The Price Of Fame: Rolling Stones Tickets Then And Now The ticket prices for the latest Rolling Stones concert tour have some fans feeling like they can't get what they want. NPR's All Things Considered looks back to the Rolling Stones' first concert in London's Marquee club in 1962 to hear about the vibe and the much-lower price tag.

The Price Of Fame: Rolling Stones Tickets Then And Now

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While Radio Liberty struggles to reinvent itself, this week brought a big announcement from a group that has dominated the radio for half a century.

SIR MICK JAGGER: Soon we'll be back on stage playing for you in two cities that know how to rock and roll.

SIEGEL: That's the Rolling Stones announcing a new concert tour to celebrate their 50th anniversary. They've scheduled four shows so far, starting next month, two in Newark, New Jersey and two in their hometown of London.


But before you reach for your wallet, consider yourself warned. Those Stones tickets are going to cost you a pretty pence. The cheapest seats in London are 106 pounds each. That's around 170 U.S. dollars for a nosebleed seat.

SIEGEL: Tickets for the American show start at $120 and the price goes up, way up, from there.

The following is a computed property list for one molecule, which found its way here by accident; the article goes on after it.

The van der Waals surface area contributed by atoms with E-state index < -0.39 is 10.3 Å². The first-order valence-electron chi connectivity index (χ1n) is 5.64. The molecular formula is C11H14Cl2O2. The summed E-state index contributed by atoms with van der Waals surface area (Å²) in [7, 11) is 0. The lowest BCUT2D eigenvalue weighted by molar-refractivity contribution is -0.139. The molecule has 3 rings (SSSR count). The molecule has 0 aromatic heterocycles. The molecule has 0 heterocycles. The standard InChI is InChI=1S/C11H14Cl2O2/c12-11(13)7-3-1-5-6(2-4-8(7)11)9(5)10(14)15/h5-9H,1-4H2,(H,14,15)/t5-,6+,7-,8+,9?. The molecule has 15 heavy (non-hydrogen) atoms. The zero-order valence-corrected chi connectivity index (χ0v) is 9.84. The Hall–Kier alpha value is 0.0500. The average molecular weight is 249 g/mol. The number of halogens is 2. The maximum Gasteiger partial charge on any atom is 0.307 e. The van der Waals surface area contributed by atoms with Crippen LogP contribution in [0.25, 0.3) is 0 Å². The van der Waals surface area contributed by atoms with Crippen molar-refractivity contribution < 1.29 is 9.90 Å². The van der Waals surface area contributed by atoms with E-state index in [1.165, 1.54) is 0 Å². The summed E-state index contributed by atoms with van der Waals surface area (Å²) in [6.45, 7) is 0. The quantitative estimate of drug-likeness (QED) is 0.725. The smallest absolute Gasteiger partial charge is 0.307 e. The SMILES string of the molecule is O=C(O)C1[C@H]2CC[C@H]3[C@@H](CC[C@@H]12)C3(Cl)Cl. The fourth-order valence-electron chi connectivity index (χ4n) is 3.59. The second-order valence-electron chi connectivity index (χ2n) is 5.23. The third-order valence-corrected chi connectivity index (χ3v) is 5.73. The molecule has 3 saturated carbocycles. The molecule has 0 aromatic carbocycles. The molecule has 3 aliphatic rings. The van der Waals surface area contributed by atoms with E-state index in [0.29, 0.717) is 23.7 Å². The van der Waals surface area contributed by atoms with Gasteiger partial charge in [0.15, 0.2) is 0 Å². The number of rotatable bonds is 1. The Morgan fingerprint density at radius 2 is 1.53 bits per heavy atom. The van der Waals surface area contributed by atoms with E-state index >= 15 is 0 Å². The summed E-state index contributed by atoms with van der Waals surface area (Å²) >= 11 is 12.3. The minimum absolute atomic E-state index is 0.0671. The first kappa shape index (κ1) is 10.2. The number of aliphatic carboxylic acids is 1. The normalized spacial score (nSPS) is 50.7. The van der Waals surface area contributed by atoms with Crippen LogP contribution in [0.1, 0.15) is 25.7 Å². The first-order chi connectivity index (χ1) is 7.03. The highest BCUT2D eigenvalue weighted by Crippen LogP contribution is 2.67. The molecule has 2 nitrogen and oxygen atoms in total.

BLOCK: Well, those prices got us thinking about how far the Rolling Stones have come since selling their very first ticket to their very first show.

CHRISTOPHER SANDFORD: July the 12th, 1962 and it was held at the Marquee Club in Oxford Street in London.

BLOCK: That's Rolling Stones biographer, Christopher Sandford.

SANDFORD: It was a smoky dark room with about 110 people. The ambient smell was one of stale beer and body odor. So it was a subterranean smoky kind of a feel and a very different atmosphere from the vast scrubbed stages that the Stones are playing on now, of course.

SIEGEL: And the cost of a ticket to take in a bit of that body odor and see some new young band called the Rollin' Stones...

BLOCK: And that is Rollin' with an apostrophe, they didn't add the G until later.

SIEGEL: The cost 4 bob for members, that's 4 shillings or just under $6 today.


BLOCK: Biographer Christopher Sandford says it's amazing that the Stones are still together, but will he be among the fans clamoring for a golden ticket?

SANDFORD: The answer is sadly, no. However, I do remain open for offers should anyone insist that I attend. I'd certainly be amenable. But no, it's beyond the pay grade of a mere jobbing author, I'm afraid.

SIEGEL: So music lesson of the day, the best things in life are free.

BLOCK: The Stones at 50, definitely not.

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